Editor’s note: Jimmy Akin’s new book A Daily Defense comprises 365 one-page defenses (plus one for leap year) of typical challenges to the Catholic Faith. These daily doses of apologetics are designed to arm the reader with short-form answers and tips for delving deeper into any particular subject. Through the end of the year, the Catholic Answers blog will run occasional excerpts.
Religion and War
“Religion is inherently violent, producing countless wars.”
This claim does not withstand scrutiny.
War is not unique to humanity. Other species—including ants, bees, and chimpanzees—wage war, understood as the organized, collective use of lethal violence against external enemies (such as for control of territory).
Yet these species do not have religion. War’s roots are thus non-religious.
Religion is a human universal, and historically there have been no atheist societies. It is thus impossible to argue that non-religious societies were less violent than religious ones. The officially atheist societies that arose in the Communist world in the twentieth century were not more peaceful than others. They warred, exported revolution, and killed tens of millions of people, including their own citizens.
If religion predisposed people to violence, we should see this on the small scale, yet violent criminals don’t usually seem to be devout churchgoers.
Like non-religious viewpoints, religions have differing attitudes toward violence, ranging from advocating violence for a variety of causes to advocating it only in self-defense to thoroughgoing pacifism. One cannot tar all religious viewpoints with the same brush. If religion can inspire people to kill, it can also inspire them to refrain from killing (“You shall not kill,” Exod. 20:13; “Love your enemies,” Matt. 5:44).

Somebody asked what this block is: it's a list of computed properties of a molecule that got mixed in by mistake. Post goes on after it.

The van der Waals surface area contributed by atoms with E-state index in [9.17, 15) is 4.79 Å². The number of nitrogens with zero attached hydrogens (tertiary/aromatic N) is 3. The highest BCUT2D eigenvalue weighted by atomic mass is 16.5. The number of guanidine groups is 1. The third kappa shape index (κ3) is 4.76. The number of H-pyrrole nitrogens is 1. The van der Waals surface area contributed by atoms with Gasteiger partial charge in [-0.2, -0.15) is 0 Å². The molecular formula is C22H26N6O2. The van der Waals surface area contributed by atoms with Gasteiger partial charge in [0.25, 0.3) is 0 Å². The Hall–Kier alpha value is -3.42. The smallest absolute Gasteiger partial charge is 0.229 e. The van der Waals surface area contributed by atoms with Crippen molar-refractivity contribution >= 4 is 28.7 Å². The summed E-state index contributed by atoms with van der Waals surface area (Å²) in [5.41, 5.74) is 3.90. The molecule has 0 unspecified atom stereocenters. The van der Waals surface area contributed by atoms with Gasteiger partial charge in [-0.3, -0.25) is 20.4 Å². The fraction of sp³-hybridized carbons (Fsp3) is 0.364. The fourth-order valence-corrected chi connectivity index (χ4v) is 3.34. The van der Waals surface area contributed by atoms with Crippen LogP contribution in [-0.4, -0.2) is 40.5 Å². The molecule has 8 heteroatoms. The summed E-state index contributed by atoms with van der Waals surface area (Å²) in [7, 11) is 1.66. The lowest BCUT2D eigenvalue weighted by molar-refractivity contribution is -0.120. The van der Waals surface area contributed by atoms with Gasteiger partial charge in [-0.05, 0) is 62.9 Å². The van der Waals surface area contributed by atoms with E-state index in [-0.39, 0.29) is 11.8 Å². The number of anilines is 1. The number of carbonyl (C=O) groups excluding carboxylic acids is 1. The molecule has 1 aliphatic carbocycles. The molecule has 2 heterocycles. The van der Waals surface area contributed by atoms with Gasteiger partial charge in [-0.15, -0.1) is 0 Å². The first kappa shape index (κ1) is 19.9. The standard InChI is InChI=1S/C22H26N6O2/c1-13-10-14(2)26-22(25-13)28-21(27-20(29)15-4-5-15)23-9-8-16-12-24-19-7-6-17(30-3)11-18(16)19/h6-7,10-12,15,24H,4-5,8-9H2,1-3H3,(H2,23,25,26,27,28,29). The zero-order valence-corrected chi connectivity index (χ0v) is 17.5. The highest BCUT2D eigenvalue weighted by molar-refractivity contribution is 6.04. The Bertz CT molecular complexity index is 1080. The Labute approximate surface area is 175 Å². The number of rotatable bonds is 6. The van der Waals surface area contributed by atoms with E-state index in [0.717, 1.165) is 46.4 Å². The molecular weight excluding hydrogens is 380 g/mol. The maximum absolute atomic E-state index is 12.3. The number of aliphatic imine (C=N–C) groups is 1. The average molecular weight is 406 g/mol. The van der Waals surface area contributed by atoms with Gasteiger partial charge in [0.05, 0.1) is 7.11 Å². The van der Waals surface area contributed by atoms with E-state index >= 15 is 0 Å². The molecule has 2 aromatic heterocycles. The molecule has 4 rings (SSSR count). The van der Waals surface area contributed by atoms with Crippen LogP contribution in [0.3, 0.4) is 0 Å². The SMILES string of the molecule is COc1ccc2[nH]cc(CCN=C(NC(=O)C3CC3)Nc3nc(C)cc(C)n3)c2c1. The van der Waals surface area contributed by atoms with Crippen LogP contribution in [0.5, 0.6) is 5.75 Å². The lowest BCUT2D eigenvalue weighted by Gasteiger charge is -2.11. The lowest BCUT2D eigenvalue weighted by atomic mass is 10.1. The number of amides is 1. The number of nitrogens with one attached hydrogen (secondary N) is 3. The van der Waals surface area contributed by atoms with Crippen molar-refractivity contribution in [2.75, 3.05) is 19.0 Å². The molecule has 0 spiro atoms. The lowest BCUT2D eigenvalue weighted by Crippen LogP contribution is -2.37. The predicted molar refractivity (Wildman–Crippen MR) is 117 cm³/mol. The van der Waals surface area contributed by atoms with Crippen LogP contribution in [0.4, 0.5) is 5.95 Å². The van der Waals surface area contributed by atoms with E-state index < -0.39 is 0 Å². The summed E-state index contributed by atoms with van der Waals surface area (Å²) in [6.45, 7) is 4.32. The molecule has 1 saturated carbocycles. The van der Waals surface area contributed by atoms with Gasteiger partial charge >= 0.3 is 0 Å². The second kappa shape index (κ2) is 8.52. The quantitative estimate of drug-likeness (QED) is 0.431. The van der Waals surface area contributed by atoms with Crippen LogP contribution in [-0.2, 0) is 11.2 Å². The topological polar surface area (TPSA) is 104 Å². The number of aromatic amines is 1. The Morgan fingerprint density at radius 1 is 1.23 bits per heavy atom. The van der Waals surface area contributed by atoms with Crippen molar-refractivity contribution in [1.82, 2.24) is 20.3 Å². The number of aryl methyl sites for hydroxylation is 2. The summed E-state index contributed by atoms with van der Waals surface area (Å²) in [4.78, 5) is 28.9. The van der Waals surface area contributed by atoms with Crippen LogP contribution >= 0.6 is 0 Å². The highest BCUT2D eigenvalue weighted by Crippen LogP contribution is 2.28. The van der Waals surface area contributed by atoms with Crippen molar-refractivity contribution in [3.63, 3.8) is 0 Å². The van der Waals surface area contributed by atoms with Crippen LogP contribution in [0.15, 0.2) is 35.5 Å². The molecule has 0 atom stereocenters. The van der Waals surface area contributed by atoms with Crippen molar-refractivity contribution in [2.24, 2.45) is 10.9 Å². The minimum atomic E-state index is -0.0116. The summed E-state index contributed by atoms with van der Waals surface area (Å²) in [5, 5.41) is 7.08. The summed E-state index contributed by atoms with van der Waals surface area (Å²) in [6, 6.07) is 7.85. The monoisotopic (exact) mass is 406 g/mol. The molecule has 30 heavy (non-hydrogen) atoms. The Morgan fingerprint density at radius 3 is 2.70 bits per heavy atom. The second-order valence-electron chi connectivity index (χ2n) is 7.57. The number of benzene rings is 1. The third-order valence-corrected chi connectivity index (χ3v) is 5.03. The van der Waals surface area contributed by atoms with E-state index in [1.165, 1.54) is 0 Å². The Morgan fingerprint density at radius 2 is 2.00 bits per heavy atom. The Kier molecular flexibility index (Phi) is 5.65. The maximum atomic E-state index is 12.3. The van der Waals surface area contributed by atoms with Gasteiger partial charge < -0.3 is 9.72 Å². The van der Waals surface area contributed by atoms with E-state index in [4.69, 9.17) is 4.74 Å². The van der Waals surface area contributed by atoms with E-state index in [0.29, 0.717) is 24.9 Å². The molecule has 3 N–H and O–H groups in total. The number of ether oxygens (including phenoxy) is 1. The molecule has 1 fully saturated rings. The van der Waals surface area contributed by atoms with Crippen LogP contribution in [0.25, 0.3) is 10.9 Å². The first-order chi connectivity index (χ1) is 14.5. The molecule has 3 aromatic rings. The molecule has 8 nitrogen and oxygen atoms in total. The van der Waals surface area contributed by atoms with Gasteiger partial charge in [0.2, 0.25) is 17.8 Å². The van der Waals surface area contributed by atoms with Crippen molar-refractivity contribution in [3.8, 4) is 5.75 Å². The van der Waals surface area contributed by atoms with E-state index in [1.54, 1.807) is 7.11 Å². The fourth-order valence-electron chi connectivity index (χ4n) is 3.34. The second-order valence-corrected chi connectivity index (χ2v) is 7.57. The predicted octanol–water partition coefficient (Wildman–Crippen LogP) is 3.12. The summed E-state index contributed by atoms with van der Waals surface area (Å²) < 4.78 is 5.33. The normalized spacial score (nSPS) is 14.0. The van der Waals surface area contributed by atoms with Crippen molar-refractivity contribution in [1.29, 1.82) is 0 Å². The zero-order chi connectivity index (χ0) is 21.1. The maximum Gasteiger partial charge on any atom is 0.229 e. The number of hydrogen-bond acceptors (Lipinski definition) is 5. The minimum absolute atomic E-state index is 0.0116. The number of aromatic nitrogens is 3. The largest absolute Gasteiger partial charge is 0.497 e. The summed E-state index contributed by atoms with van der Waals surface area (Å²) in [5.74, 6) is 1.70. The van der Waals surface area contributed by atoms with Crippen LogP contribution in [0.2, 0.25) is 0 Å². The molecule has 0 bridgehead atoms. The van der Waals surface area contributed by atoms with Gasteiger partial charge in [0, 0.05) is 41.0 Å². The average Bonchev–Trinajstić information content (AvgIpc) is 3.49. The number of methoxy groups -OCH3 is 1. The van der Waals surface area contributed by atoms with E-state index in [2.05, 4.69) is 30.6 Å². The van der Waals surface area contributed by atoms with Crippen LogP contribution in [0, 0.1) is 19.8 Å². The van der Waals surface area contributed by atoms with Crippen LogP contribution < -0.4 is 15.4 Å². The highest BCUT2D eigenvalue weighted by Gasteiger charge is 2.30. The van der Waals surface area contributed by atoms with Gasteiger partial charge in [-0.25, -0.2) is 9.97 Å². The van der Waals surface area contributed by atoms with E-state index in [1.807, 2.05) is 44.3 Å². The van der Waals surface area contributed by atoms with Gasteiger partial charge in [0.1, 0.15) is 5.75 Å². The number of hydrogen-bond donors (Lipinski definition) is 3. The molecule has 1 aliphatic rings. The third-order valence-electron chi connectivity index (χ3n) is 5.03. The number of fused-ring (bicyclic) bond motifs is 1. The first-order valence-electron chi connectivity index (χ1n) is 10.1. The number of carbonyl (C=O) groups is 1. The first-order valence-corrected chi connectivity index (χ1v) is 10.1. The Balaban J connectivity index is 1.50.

Similarly, if lack of religious zealotry deprives one non-religious person of a motive to kill, another non-religious person may go on to slay because he is not constrained by religious values against killing.
Ultimately, religions don’t go to war. Governments do, and they usually must convince an ambivalent populace of their decision to do so. In this, they may use religion as a motivating factor (whether or not the religion of the enemies is different), but that doesn’t make religion the cause of war.
Often wars are fought when there is no difference in religion. In the bloodiest war in U.S. history, the Civil War, the North and the South had the same religion.
Most wars are not fought over religious goals such as converting, subjugating, or killing people because they have a different religion. Instead, they are fought over secular goals such as control of territory and resources, self-determination, defending national prestige, or seeking revenge for perceived wrongs.
For more, see The Myth of Religious Violence by William Cavanaugh.